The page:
SELECT * FROM mindsdb.predictors WHERE name='bodyfat_predictor';

When complete, you should see output similar to the following:

+-------------------+----------+--------------------+---------+-------------------+---------------------+------------------+
| name              | status   | accuracy           | predict | select_data_query | external_datasource | training_options |
+-------------------+----------+--------------------+---------+-------------------+---------------------+------------------+
| bodyfat_predictor | complete | 0.9909730079130395 | BodyFat |                   |                     |                  |
+-------------------+----------+--------------------+---------+-------------------+---------------------+------------------+
1 row in set (0.101 sec)

As you can see, the predictor training has completed with an accuracy of approximately 99%. At this point, you have successfully trained an ML model for our Body Fat Prediction dataset!

Using SQL Commands to Make Predictions

Now, we can query the model and make predictions based on our input data by using SQL statements.

Let's imagine an individual aged 25, with a body density of 1.08, a weight of 170lb, a height of 70in, a neck circumference of 38.1cm, a chest circumference of 103.5cm, an abdomen circumference of 85.4cm, a hip circumference of 102.2cm, a thigh circumference of 63.0cm, a knee circumference of 39.4cm, an ankle circumference of 22.8cm, a biceps circumference of 33.3cm, a forearm circumference of 28.7cm, and a wrist circumference of 18.3cm. We can predict this person's body fat percentage by issuing the following command:

SELECT BodyFat, BodyFat_confidence, BodyFat_explain AS Info
FROM mindsdb.bodyfat_predictor 
WHERE when_data='{"Density": 1.08, "Age": 25, "Weight": 170, "Height": 70, "Neck": 38.1, "Chest": 103.5, "Abdomen": 85.4, "Hip": 102.2, "Thigh": 63.0, "Knee": 39.4, "Ankle": 22.8, "Biceps": 33.3, "Forearm": 28.7, "Wrist": 18.3}';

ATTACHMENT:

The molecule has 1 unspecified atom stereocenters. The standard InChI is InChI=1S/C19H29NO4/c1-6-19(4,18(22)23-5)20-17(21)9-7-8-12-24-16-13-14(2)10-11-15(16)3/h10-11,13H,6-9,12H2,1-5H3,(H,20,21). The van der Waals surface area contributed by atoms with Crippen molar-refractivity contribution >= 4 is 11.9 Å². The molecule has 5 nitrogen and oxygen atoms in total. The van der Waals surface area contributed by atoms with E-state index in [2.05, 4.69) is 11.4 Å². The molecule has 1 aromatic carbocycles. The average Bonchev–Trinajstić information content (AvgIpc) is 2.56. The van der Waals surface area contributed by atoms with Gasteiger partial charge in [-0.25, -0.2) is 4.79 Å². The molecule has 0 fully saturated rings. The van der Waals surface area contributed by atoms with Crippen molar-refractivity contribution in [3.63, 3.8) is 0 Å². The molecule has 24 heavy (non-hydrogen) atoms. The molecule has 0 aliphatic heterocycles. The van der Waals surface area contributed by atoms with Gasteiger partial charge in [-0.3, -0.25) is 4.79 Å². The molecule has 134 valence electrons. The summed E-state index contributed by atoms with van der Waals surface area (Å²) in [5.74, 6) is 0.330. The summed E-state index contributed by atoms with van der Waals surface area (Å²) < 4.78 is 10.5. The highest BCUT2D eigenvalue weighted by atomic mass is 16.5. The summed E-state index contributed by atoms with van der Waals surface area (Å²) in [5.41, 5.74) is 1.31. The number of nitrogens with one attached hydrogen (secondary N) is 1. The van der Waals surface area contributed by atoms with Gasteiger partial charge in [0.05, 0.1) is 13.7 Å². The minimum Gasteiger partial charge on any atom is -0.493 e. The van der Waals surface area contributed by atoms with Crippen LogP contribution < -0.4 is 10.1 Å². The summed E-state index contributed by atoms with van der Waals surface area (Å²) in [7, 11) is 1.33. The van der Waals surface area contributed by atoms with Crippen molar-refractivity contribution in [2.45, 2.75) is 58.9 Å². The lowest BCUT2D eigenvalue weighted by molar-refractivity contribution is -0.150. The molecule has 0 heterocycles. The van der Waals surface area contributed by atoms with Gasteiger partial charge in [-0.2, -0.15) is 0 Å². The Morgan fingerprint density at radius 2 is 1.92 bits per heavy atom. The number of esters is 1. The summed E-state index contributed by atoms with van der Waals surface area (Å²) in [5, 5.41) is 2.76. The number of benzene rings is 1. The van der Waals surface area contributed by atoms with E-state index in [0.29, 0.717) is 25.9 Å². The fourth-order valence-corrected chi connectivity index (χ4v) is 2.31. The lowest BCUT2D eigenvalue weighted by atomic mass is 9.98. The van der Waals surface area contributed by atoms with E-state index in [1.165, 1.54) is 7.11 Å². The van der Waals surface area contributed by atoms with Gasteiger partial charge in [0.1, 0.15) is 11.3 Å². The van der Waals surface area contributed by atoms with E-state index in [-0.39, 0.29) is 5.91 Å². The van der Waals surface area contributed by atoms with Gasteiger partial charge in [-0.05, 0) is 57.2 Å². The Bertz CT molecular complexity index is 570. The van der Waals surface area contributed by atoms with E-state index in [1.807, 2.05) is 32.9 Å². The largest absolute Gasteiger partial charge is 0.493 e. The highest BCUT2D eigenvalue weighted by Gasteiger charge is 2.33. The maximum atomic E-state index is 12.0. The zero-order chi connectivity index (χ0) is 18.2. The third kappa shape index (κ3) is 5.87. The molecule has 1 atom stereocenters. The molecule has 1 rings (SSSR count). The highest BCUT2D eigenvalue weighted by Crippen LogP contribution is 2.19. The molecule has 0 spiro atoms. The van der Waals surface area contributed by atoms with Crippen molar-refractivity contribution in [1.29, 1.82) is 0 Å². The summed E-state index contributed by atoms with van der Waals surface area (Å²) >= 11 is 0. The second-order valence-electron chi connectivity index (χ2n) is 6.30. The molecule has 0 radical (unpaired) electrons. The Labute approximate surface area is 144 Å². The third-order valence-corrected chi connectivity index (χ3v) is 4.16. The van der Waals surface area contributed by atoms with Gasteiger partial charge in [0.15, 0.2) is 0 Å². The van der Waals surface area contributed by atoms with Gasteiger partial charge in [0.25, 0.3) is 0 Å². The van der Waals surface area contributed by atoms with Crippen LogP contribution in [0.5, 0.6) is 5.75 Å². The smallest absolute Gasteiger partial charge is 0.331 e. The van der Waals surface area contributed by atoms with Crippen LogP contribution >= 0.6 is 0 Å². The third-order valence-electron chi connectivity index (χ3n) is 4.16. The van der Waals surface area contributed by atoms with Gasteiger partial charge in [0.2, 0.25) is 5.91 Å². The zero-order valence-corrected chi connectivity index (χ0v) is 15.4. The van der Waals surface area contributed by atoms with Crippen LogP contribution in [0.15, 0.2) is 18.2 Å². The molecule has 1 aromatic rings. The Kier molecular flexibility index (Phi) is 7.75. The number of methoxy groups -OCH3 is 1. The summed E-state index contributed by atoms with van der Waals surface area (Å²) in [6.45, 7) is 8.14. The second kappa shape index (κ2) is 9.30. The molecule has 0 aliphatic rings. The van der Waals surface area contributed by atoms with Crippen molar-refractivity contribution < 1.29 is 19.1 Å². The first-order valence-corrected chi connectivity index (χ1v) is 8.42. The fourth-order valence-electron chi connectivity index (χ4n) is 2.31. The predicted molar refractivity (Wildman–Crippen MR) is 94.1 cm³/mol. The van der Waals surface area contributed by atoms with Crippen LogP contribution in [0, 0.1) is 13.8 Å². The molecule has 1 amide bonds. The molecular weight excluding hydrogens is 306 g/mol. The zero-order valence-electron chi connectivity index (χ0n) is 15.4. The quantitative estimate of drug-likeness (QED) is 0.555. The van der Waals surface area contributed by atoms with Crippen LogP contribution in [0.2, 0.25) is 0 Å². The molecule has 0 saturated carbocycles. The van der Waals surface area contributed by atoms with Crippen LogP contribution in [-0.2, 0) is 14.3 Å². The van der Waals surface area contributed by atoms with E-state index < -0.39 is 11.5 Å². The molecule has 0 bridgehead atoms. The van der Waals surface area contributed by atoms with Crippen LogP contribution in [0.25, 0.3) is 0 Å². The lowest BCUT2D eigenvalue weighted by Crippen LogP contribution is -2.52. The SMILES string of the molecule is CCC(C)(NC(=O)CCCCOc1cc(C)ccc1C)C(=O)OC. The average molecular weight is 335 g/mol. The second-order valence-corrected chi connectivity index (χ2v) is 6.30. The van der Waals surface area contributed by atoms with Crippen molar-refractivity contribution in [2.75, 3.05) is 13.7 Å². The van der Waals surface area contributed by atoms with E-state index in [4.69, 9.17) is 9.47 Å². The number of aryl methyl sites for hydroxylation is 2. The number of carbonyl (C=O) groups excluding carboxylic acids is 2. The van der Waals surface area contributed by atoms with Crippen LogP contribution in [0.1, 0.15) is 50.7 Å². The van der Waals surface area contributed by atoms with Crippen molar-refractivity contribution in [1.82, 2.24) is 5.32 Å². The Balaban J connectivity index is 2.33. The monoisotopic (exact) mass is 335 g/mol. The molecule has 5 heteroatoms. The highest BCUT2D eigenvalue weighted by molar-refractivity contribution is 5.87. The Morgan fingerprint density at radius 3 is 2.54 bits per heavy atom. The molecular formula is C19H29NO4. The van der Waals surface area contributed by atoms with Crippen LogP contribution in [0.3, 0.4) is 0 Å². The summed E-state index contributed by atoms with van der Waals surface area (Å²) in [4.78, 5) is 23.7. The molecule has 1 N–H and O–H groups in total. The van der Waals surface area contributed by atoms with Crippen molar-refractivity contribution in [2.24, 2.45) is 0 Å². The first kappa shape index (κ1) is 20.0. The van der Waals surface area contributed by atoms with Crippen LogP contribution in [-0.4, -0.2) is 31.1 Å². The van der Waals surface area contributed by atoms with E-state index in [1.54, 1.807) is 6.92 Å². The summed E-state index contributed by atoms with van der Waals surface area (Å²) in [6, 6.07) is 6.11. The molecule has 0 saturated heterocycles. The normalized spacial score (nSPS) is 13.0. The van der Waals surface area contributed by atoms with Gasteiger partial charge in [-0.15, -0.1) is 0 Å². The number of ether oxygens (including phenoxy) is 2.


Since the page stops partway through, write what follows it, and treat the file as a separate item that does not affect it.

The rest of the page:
This should return output similar to:

+-------------------+--------------------+---------------------------------------------------------------------------------------------------------------------------------------------------------------------------------------+
| BodyFat           | BodyFat_confidence | Info                                                                                                                                                                                  |
+-------------------+--------------------+---------------------------------------------------------------------------------------------------------------------------------------------------------------------------------------+
| 8.968581383955318 | 0.99               | {"predicted_value": 8.968581383955318, "confidence": 0.99, "confidence_lower_bound": 5.758912817402102, "confidence_upper_bound": 12.178249950508533, "anomaly": null, "truth": null} |
+-------------------+--------------------+---------------------------------------------------------------------------------------------------------------------------------------------------------------------------------------+
1 row in set (0.464 sec)